Acetylenotrophic and Diazotrophic Bradyrhizobium sp. Strain I71 from TCE-Contaminated Soils

Denise M. Akob, John M. Sutton, Timothy J. Bushman, Shaun M. Baesman, Edina Klein, Yesha Shrestha, Robert Andrews, Janna L. Fierst, Max Kolton, Sara Gushgari-Doyle, Ronald S. Oremland, John L. Freeman

Research output: Contribution to journalArticlepeer-review


Acetylene (C2H2) is a molecule rarely found in nature, with very few known natural sources, but acetylenotrophic microorganisms can use acetylene as their primary carbon and energy source. As of 2018 there were 15 known strains of aerobic and anaerobic acetylenotrophs; however, we hypothesize there may yet be unrecognized diversity of acetylenotrophs in nature. This study expands the known diversity of acetylenotrophs by isolating the aerobic acetylenotroph, Bradyrhizobium sp. strain I71, from trichloroethylene (TCE)-contaminated soils. Strain I71 is a member of the class Alphaproteobacteria and exhibits acetylenotrophic and diazotrophic activities, the only two enzymatic reactions known to transform acetylene. This unique capability in the isolated strain may increase the genus' economic impact beyond agriculture as acetylenotrophy is closely linked to bioremediation of chlorinated contaminants. Computational analyses indicate that the Bradyrhizobium sp. strain I71 genome contains 522 unique genes compared to close relatives. Moreover, applying a novel hidden Markov model of known acetylene hydratase (AH) enzymes identified a putative AH enzyme. Protein annotation with I-TASSER software predicted the AH from the microbe Syntrophotalea acetylenica as the closest structural and functional analog. Furthermore, the putative AH was flanked by horizontal gene transfer (HGT) elements, like that of AH in anaerobic acetylenotrophs, suggesting an unknown source of acetylene or acetylenic substrate in the environment that is selecting for the presence of AH. IMPORTANCE The isolation of Bradyrhizobium strain I71 expands the distribution of acetylene-consuming microbes to include a group of economically important microorganisms. Members of Bradyrhizobium are well studied for their abilities to improve plant health and increase crop yields by providing bioavailable nitrogen. Additionally, acetylene-consuming microbes have been shown to work in tandem with other microbes to degrade soil contaminants. Based on genome, cultivation, and protein prediction analysis, the ability to consume acetylene is likely not widespread within the genus Bradyrhizobium. These findings suggest that the suite of phenotypic capabilities of strain I71 may be unique and make it a good candidate for further study in several research avenues.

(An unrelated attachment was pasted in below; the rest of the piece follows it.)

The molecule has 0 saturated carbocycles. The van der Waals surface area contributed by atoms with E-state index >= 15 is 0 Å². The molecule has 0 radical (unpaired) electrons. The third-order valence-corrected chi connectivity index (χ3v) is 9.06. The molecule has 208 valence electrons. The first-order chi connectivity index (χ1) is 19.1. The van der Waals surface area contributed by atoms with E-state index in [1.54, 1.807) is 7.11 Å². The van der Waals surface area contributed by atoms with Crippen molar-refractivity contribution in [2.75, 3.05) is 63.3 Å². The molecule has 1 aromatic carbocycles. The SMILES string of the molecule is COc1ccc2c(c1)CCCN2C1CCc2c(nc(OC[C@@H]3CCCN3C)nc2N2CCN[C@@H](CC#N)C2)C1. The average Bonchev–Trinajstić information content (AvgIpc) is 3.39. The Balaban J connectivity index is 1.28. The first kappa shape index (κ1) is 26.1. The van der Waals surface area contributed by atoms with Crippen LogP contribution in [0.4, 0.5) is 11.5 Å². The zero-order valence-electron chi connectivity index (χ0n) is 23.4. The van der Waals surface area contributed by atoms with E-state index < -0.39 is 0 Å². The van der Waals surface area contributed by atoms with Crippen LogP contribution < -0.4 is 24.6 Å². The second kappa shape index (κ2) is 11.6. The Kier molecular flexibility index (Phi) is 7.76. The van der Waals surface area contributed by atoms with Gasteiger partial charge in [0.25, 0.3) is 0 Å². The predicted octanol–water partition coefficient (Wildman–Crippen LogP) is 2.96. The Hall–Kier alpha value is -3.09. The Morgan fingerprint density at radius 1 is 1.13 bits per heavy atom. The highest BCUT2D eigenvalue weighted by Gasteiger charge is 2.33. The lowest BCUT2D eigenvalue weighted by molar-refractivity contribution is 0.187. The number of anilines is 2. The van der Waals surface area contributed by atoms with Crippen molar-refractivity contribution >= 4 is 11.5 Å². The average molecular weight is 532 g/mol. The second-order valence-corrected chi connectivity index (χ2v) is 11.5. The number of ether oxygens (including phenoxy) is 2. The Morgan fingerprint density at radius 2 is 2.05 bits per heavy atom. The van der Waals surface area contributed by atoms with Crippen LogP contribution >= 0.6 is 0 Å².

Original languageEnglish
JournalApplied and Environmental Microbiology
Issue number22
StatePublished - 1 Nov 2022


  • Bradyrhizobium
  • acetylene
  • acetylenotrophy
  • microbial ecology
  • nitrogen fixation
  • soil microbiology

ASJC Scopus subject areas

  • Applied Microbiology and Biotechnology
  • Food Science
  • Biotechnology
  • Ecology


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